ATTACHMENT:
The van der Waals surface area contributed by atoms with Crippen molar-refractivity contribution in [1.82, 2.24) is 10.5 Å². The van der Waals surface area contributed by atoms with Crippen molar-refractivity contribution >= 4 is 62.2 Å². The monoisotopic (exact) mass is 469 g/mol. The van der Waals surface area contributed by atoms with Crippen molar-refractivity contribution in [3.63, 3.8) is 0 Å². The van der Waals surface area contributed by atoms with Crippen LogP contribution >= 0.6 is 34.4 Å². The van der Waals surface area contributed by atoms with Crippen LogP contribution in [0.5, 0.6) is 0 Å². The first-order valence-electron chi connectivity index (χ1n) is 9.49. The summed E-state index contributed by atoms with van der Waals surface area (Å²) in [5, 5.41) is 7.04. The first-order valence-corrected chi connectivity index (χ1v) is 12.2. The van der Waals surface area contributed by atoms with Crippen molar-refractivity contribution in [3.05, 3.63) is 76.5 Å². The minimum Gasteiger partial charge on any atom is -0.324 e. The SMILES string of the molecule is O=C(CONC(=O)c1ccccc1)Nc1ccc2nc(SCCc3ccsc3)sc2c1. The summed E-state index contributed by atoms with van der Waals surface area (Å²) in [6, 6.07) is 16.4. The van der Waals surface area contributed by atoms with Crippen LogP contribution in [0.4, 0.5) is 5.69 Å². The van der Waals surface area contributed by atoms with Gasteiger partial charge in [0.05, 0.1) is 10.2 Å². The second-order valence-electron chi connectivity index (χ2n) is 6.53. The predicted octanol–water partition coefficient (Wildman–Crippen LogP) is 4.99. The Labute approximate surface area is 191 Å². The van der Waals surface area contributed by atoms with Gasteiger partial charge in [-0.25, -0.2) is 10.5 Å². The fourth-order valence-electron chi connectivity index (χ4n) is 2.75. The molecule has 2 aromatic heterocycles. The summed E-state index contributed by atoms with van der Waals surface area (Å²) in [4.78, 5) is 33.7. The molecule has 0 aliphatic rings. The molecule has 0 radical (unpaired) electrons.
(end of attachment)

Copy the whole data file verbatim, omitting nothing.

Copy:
The van der Waals surface area contributed by atoms with Crippen molar-refractivity contribution in [1.82, 2.24) is 10.5 Å². The van der Waals surface area contributed by atoms with Crippen molar-refractivity contribution >= 4 is 62.2 Å². The monoisotopic (exact) mass is 469 g/mol. The van der Waals surface area contributed by atoms with Crippen molar-refractivity contribution in [3.63, 3.8) is 0 Å². The van der Waals surface area contributed by atoms with Crippen LogP contribution >= 0.6 is 34.4 Å². The van der Waals surface area contributed by atoms with Crippen LogP contribution in [0.5, 0.6) is 0 Å². The first-order valence-electron chi connectivity index (χ1n) is 9.49. The summed E-state index contributed by atoms with van der Waals surface area (Å²) in [5, 5.41) is 7.04. The first-order valence-corrected chi connectivity index (χ1v) is 12.2. The van der Waals surface area contributed by atoms with Crippen molar-refractivity contribution in [3.05, 3.63) is 76.5 Å². The minimum Gasteiger partial charge on any atom is -0.324 e. The SMILES string of the molecule is O=C(CONC(=O)c1ccccc1)Nc1ccc2nc(SCCc3ccsc3)sc2c1. The summed E-state index contributed by atoms with van der Waals surface area (Å²) in [6, 6.07) is 16.4. The van der Waals surface area contributed by atoms with Crippen LogP contribution in [0.4, 0.5) is 5.69 Å². The van der Waals surface area contributed by atoms with Gasteiger partial charge in [0.05, 0.1) is 10.2 Å². The second-order valence-electron chi connectivity index (χ2n) is 6.53. The predicted octanol–water partition coefficient (Wildman–Crippen LogP) is 4.99. The Labute approximate surface area is 191 Å². The van der Waals surface area contributed by atoms with Gasteiger partial charge in [-0.25, -0.2) is 10.5 Å². The fourth-order valence-electron chi connectivity index (χ4n) is 2.75. The molecule has 2 aromatic heterocycles. The summed E-state index contributed by atoms with van der Waals surface area (Å²) in [4.78, 5) is 33.7. The molecule has 0 aliphatic rings. The molecule has 0 radical (unpaired) electrons.